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Wednesday October 19, 2016
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Datuk Seri Rohani Abdul Karim said it was important to give support and guidance to the affected students in an effort to restore their spirit after the incident. ― Picture by Choo Choy MayDatuk Seri Rohani Abdul Karim said it was important to give support and guidance to the affected students in an effort to restore their spirit after the incident. ― Picture by Choo Choy MayKUALA LUMPUR, Oct 19 — The Ministry of Women, Family and Community Development (KPWKM) is prepared to offer counselling to a group of students involved in an incident where a snake was thrown into a pond during a training camp in Kuala Kangsar, Perak, recently. 

Its minister Datuk Seri Rohani Abdul Karim said it was important to give support and guidance to the affected students in an effort to restore their spirit after the incident.

“I am very disappointed with what happened, throwing the snake into the pond to test the students’ courage wasn’t supposed to happen. The students would be traumatised,” she told reporters at Parliament lobby today. 

A video recording of the incident, which went viral and received criticisms from netizens, featured several schoolchildren who were screaming and crying after a snake was thrown into a pond they were in.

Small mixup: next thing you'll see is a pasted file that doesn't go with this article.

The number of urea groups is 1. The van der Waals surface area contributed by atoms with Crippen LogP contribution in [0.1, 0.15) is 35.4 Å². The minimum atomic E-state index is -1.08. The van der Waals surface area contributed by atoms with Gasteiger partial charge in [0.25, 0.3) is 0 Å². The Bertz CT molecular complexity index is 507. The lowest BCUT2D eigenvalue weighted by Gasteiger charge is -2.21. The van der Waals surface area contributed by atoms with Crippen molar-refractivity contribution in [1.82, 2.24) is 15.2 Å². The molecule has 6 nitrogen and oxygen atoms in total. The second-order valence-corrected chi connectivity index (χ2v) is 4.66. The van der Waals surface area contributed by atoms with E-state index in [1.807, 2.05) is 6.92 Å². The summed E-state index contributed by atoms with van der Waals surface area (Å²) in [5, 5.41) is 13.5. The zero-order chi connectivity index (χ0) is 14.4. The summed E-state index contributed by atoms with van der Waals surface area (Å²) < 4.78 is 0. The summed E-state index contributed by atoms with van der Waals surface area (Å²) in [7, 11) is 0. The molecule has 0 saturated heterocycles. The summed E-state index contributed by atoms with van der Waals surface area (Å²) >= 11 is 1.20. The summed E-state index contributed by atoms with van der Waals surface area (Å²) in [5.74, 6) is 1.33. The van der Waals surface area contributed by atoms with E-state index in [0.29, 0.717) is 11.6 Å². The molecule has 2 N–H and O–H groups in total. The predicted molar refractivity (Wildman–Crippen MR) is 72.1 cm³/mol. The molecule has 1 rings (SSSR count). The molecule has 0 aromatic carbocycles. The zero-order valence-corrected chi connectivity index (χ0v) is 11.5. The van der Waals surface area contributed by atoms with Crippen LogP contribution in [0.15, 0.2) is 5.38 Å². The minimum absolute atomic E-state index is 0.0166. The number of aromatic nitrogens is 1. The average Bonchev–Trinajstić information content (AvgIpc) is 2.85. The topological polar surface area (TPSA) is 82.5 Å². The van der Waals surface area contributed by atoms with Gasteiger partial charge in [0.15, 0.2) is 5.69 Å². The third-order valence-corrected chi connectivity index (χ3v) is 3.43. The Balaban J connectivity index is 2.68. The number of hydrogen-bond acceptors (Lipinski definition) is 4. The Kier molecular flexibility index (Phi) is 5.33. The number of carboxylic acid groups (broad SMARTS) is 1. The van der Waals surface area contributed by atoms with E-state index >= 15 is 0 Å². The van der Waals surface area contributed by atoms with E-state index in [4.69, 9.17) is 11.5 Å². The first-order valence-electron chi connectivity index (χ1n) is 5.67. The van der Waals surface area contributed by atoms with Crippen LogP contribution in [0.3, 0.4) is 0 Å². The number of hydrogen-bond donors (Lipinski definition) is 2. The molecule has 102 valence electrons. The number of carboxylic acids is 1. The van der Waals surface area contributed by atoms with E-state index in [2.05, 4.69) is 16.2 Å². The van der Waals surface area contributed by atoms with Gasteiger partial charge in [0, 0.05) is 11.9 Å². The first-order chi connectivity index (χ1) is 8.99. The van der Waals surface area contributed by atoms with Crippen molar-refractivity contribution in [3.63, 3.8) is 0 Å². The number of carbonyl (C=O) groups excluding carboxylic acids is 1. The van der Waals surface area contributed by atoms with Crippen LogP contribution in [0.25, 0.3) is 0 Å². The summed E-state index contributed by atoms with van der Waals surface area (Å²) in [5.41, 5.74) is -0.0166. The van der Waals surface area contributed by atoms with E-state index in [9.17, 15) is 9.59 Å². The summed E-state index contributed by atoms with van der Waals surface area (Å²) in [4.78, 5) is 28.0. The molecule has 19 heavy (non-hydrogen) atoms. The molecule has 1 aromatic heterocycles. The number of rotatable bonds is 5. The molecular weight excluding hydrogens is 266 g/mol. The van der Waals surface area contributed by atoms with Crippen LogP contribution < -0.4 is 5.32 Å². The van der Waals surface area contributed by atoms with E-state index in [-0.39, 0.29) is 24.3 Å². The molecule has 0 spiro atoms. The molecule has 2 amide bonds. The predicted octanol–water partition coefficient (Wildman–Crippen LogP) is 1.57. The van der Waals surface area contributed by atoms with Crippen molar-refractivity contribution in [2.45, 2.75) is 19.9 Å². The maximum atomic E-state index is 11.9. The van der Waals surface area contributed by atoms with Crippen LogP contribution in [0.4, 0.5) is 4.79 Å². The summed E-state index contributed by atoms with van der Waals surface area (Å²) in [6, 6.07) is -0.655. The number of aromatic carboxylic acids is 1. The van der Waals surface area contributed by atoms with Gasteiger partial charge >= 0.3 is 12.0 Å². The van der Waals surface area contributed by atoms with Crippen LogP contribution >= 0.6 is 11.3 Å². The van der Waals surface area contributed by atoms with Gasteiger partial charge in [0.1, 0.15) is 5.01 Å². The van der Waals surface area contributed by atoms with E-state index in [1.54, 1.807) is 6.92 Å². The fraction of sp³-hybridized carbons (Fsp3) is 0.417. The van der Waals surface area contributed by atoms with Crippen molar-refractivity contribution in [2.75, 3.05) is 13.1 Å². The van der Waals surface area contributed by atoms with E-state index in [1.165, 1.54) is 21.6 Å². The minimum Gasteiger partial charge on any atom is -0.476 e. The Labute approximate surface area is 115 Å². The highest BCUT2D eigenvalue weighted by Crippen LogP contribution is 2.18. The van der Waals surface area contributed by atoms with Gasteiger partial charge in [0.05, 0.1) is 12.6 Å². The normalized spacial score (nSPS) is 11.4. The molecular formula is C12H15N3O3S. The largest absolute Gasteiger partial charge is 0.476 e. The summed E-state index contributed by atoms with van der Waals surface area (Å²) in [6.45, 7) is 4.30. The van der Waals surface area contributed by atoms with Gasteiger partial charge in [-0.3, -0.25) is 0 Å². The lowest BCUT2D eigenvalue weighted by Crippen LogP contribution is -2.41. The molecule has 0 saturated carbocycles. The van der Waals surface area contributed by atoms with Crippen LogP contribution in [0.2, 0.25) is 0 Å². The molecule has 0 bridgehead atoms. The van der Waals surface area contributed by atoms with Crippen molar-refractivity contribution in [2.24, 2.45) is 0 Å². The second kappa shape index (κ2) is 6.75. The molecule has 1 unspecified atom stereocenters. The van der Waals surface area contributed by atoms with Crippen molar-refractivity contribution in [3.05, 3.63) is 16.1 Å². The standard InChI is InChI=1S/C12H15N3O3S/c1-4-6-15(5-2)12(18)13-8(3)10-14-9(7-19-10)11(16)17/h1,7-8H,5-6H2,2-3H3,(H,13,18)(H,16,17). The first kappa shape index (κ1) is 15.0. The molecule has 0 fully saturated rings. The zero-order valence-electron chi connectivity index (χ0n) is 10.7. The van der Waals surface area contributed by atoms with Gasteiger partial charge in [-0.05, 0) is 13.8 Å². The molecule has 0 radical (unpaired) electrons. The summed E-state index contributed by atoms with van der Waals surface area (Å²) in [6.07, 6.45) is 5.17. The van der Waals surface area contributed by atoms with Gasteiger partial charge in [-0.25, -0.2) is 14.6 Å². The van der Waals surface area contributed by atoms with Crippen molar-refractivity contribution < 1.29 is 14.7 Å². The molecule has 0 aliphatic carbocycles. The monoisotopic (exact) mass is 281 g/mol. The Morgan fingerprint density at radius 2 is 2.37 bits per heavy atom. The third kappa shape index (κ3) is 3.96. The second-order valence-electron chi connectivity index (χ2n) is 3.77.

The video recording also showed several Civil Defence Force (CDF) trainers spraying water and yelling at the students to test their resilience.  Rohani said she had met with the Deputy Minister Education Datuk P. Kamalanathan personally for the latter to take appropriate action on the matter.

Meanwhile, Minister in the Prime Minister’s Department Datuk Seri Shahidan Kassim said the move to throw the snake into the pond where the girls were was done spontaneously and not in accordance with Standard Operating Procedures (SOPs).

“The use of a short python in the module was spontaneous and outside the knowledge of management of the state Civil Defence Department (APM) and the headquarters of APM,” told a press conference Parliament lobby today.

“I was made to understand that the coach was doing so with the intention of increasing the success of the training module. We admit it was not the right move.”

He said from 2012 to 2016, a total of 23 schools with 1,622 participants underwent the training module and this was the first such incident.

He said the programme was aimed at measuring the level of cooperation among members in the group, compliance of instructions and communication among students.

Asked whether the training module should be dissolved immediately, Shahidan said it was unfair to make decisions based on one incident alone. — Bernama

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